Meet everyday heroes stepping up to protect the planet.
We know — without a doubt — that climate change is happening. But we also have answers, solutions, and new ideas. And we want to share them. So we’re bringing you a set of stories that champion the people, technologies, and movements at the forefront of sustainability.
April 22 is Earth Day, but since we can only live on one planet, we really ought to be thinking about Earth, and how we can protect it, every day. That’s how the following three environmental heroes think. Each of them, in ways big and small, has devoted their time and lives to initiatives intended to help with renewable energy, environmental justice, and combating waste. They’re heroes for spotting a problem and stepping up to fix it, sacrificing time and much more to literally make the world a better place. Read on and be inspired or, better yet, join them in their fight to save the planet.
The Chef Fighting Food Waste and Global Warming — One Cracker at a Time
A painful paradox of our prosperous nation is that while so many of us are food insecure (an estimated 35 million Americans had trouble finding food in 2019, according to the Department of Agriculture, a number that’s believed to have doubled as a result of the pandemic), a staggering 30 to 40 percent of the food supply goes to waste. A 2010 study from the USDA equated that to about 133 billion pounds or $161 billion worth of food that ends up in the trash.
For Kyle Fiasconaro, this type of senseless waste was a huge no-no when he was training to be a chef. He cut his proverbial teeth at Blue Hill at Stone Barns, a restaurant in Westchester County, New York, that’s considered a pioneering force in the farm-to-table movement.
“At that restaurant, they grind it into your brain that you can’t waste anything,” Fiasconaro says. “If you bring it into the restaurant, it’s either on the plate or it goes to the pigs. So that set the bar pretty high for me.” When he left, Fiasconaro took time off to hike the Appalachian Trail, foraging wild vegetables and food from northern Georgia to Maine. The time in the wilderness prompted a new internal challenge: “I needed to find the biggest problem I could fix.”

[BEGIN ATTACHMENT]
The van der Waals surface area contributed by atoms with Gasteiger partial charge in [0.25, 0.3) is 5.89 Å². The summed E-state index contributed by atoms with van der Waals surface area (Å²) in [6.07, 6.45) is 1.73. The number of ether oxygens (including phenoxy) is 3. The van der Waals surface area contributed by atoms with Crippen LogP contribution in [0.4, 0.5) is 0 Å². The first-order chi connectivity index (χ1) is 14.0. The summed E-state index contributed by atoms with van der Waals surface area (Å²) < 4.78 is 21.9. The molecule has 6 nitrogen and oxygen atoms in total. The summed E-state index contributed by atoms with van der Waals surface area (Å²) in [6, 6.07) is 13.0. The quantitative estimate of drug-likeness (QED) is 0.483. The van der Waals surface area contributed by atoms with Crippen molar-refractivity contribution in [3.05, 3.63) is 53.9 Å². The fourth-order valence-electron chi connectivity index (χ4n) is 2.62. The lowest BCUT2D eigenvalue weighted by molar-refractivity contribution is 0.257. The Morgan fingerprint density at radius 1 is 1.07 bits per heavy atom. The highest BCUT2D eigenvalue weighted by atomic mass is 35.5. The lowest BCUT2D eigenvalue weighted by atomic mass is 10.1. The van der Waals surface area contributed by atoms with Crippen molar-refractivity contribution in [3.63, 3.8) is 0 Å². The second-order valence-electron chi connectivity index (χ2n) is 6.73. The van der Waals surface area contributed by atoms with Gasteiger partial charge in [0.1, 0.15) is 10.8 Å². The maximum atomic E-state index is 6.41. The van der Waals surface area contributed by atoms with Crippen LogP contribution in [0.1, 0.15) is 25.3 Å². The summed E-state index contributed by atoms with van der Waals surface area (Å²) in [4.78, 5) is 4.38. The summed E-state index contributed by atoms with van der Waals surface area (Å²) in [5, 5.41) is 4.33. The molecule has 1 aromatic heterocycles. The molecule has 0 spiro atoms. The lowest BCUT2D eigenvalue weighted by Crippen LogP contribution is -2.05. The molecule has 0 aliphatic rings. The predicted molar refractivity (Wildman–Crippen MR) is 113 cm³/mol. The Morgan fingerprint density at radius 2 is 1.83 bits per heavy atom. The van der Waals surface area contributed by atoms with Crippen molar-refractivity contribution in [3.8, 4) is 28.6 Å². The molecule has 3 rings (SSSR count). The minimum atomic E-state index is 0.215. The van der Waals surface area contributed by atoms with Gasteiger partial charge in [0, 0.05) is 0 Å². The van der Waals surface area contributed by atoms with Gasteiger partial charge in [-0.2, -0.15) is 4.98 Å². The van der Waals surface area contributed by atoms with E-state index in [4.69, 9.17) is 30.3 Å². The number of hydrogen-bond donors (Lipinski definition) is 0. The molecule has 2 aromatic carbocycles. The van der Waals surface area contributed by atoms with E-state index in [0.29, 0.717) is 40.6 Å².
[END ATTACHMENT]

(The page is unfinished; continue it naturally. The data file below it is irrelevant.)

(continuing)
Around 2014, he found it in the form of beer.
“I was riding my bike past a brewery in Brooklyn. And one of these breweries had a dumpster outside the brewery. That brewery was next to a Jewish bakery. And you could smell the bread. You could see the grain. And that was the aha moment: I should make something out of this.”
In the process of brewing beer, beer makers boil grains, including barley and wheat, to extract sugars that are converted into alcohol when fermented. But the boiled, high-quality grain is thrown away — sometimes thousands of pounds of it a day. The grain is still perfectly good, and breweries even need help getting rid of it, paying big bucks for dumpsters and other ways to dispose of it.
“So, I got a bag, I picked up some grain that wasn’t in the dumpster from the guys at the brewery, I brought it to the restaurant, and I made a cracker,” Fiasconaro says. Crackers, he figured, are something almost everybody likes and appreciates, and the response from friends and family was enthusiastic. Specialty shops and tea stores followed; the seed for Brewer’s Crackers was planted, and now Fiasconaro is shipping roughly 5,000 cases of crackers a week (and he’s expanded to pita-style chips too.)
“In reality, I don’t have a passion for making crackers,” he says. “I have a passion for fighting food waste. I’m a chef and a cook at heart. So I do a lot of thinking about how to understand people and the best way I can teach people about fighting food waste.”
Fiasconaro, based in Somerville, Massachusetts, just outside Boston, isn’t just reusing materials that would’ve gone to waste either. Besides the water and energy it takes to process, transport, and store food that no one eats, food in landfills produces a large amount of methane gas, a powerful greenhouse gas that contributes to climate change. His crackers, in that sense, help fight food waste and global warming, bite by bite.
“I’m just trying to make the world a better place,” he says. “The point is to have a brand that’s going to be around for like 100 years. Because food waste isn’t a trend. I want to make products that can stick around forever.”